Washington, Nov 19: Indian-Americans celebrated the festival of Chhath on the banks of the historic Potomac River here as several women attired in colorful traditional saree worshiped the rising sun.
The Chhath celebrations spread over three days in Virginia saw participation of some 250 Indian-Americans, many of whom drove a few hundred kilometres to attend this popular festival of Bihar.
"We are just trying our best to keep our tradition alive, even though we are thousands of miles away from the place of our birth," said Kripa Shankar Singh, who has been organising the event for the past eight years now.
A software engineer, Singh comes from Patna. "Now people call me from all over the country and ask details about the Chhath pooja," he said.
This year, a few families even booked cottages on the banks of the Potomac River so that they can participate in the festivities on both the days.
"I am overwhelmed by the response," said Kumar Singh, an eminent Indian-American community leader in Greater Washington Metropolitan Area.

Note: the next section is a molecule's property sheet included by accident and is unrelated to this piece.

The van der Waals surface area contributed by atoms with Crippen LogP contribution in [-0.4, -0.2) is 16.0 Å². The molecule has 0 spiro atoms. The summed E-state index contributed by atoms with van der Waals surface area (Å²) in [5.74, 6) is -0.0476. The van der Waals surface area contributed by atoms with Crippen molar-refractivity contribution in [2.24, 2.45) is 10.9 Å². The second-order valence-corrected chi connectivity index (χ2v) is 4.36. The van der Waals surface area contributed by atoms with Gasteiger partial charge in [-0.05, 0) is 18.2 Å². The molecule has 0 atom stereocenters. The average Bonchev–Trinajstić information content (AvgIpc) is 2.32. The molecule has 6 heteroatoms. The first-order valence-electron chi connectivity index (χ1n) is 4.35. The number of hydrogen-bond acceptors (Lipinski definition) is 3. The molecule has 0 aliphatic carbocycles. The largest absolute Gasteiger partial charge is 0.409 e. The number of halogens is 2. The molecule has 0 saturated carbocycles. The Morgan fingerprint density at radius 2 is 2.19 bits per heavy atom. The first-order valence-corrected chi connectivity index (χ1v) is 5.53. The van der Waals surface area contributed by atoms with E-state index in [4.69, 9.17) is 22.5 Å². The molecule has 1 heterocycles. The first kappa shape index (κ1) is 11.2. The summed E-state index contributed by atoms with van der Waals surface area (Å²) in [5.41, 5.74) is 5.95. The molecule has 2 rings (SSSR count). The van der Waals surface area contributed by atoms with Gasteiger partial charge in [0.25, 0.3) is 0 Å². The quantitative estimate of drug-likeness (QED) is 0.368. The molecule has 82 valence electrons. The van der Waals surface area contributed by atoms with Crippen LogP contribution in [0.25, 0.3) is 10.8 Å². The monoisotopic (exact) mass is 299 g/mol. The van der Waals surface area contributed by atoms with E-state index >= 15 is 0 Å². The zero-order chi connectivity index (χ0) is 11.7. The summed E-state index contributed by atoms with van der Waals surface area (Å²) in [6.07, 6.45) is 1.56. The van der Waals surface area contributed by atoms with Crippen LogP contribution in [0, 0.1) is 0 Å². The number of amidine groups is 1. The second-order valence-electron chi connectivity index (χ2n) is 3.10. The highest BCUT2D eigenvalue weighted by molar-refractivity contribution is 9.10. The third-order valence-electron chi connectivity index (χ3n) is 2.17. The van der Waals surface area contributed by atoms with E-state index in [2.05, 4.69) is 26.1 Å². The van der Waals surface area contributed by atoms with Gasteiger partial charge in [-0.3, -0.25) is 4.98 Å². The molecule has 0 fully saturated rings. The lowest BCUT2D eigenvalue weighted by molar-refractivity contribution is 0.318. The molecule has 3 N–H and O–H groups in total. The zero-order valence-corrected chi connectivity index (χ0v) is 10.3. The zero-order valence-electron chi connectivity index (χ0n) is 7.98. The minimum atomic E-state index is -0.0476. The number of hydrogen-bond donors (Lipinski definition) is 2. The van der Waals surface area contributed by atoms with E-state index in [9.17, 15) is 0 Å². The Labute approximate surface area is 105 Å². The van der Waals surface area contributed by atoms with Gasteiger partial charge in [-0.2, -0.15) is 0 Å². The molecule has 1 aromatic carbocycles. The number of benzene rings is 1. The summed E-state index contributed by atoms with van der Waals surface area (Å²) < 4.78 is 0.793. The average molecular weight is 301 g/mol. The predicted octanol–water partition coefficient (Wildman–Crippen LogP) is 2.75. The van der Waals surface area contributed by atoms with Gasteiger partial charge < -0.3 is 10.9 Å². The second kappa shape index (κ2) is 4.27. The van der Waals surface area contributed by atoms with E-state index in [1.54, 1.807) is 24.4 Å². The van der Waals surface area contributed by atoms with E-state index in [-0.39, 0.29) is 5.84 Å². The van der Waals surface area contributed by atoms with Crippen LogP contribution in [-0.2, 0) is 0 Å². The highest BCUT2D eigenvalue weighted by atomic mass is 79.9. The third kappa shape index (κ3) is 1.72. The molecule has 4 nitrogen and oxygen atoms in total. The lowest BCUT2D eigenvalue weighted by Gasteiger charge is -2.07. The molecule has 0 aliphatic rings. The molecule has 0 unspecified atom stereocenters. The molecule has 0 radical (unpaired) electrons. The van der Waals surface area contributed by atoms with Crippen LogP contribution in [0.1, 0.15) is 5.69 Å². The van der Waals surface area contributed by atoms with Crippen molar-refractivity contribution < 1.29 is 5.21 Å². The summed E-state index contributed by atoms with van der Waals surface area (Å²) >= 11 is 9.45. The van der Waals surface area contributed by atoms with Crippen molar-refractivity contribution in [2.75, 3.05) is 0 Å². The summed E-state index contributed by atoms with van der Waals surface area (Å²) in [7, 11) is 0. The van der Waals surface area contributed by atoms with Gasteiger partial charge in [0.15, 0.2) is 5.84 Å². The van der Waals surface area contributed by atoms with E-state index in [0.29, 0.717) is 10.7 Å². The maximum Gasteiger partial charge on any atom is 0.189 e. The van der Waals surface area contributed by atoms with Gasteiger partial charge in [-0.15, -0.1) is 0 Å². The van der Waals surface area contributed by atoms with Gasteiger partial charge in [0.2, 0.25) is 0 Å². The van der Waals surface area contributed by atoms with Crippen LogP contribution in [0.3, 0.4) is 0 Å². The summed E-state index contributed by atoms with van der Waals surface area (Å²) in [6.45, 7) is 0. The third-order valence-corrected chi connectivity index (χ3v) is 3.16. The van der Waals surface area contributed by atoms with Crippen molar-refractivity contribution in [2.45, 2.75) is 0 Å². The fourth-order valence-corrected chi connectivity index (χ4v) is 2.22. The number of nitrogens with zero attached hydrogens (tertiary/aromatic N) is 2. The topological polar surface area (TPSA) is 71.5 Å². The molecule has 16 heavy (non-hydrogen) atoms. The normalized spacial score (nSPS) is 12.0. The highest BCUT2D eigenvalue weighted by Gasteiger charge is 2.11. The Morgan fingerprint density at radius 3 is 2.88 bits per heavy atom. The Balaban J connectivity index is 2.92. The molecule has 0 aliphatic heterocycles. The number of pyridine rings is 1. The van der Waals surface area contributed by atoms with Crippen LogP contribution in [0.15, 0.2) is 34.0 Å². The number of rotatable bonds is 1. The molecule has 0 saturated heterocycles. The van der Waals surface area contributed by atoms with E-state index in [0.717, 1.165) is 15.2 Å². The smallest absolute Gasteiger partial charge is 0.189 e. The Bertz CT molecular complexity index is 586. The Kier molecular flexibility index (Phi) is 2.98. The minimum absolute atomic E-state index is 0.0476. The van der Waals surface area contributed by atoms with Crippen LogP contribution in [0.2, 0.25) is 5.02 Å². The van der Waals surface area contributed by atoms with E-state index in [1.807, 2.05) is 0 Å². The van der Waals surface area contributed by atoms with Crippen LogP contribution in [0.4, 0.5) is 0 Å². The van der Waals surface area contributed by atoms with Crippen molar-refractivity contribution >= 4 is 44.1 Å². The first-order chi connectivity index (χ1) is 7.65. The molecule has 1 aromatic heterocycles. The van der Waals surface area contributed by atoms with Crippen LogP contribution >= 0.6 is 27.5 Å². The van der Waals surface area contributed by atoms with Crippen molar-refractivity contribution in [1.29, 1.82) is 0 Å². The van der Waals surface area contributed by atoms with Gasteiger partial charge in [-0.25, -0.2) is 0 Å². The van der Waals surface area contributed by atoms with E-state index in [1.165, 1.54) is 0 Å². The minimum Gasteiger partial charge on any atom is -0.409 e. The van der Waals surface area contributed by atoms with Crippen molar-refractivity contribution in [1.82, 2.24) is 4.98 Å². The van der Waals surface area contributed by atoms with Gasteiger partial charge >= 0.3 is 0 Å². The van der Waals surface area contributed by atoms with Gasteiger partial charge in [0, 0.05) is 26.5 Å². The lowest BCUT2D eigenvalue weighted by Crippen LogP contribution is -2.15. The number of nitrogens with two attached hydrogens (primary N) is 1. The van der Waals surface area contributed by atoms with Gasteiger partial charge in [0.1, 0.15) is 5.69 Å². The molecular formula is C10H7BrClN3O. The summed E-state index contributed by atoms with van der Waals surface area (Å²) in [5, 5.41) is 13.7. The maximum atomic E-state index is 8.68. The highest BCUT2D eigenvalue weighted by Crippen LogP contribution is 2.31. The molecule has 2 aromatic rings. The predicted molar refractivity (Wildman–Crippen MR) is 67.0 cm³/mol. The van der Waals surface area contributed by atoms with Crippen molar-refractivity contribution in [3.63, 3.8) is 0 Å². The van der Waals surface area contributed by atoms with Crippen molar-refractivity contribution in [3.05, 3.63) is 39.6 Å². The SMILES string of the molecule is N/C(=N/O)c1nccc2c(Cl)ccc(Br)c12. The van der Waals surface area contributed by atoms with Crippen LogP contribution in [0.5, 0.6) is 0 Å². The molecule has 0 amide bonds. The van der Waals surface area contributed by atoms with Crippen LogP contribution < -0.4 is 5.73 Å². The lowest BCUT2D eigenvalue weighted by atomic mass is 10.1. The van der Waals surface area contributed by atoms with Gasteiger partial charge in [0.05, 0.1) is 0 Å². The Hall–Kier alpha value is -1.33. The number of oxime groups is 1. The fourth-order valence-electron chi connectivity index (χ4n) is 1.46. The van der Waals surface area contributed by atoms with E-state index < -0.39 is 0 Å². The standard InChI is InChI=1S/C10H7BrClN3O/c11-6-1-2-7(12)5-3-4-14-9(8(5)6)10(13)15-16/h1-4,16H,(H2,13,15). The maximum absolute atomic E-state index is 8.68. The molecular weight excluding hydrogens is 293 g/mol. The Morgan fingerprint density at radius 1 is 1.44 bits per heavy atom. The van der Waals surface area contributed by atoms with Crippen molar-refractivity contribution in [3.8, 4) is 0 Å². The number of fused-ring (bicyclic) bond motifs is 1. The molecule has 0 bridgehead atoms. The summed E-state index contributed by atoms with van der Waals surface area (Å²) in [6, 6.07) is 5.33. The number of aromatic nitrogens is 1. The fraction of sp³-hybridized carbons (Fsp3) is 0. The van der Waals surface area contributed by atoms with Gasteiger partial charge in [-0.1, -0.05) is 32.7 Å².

"Unlike other festivals, which we celebrate on weekends, this is the only Indian festival we celebrate on the actual day. Still it attracts a large number of people, many of whom take leave from their work to come and attend Chhath pooja on the Potomac," Singh said.
Recounting how it all began, Kripa Shankar Singh said about eight years ago his mother asked his wife Anita to take care of Chhath pooja to keep the family tradition of generations alive.
Singh said he inquired among his friends and other Indian-American community leaders if anyone here performed the Chhath pooja.
He found that people did it inside their homes or at the most in a makeshift plastic tub full of water.
Singh and some of his friends once went for a picnic on the banks of the Potomac River in Loudon County, a suburb of Washington.
The concrete boat ramp there, Singh said, gave him the idea that this place was good for performing Chhath pooja in the real way with all the traditional and religious rituals.
Soon he approached the Loudon County Parks and Recreation Department with the details and sought permission to do the Chhath pooja on the river banks.
"Permission was granted," he said, adding that the Loudon county is enthusiastic about supporting the Indian-Americans in organising this rare festival outside India.
Chhath pooja entails worship of Sun God, embodied in cosmic energy, and is observed mainly by people from Bihar and eastern UP.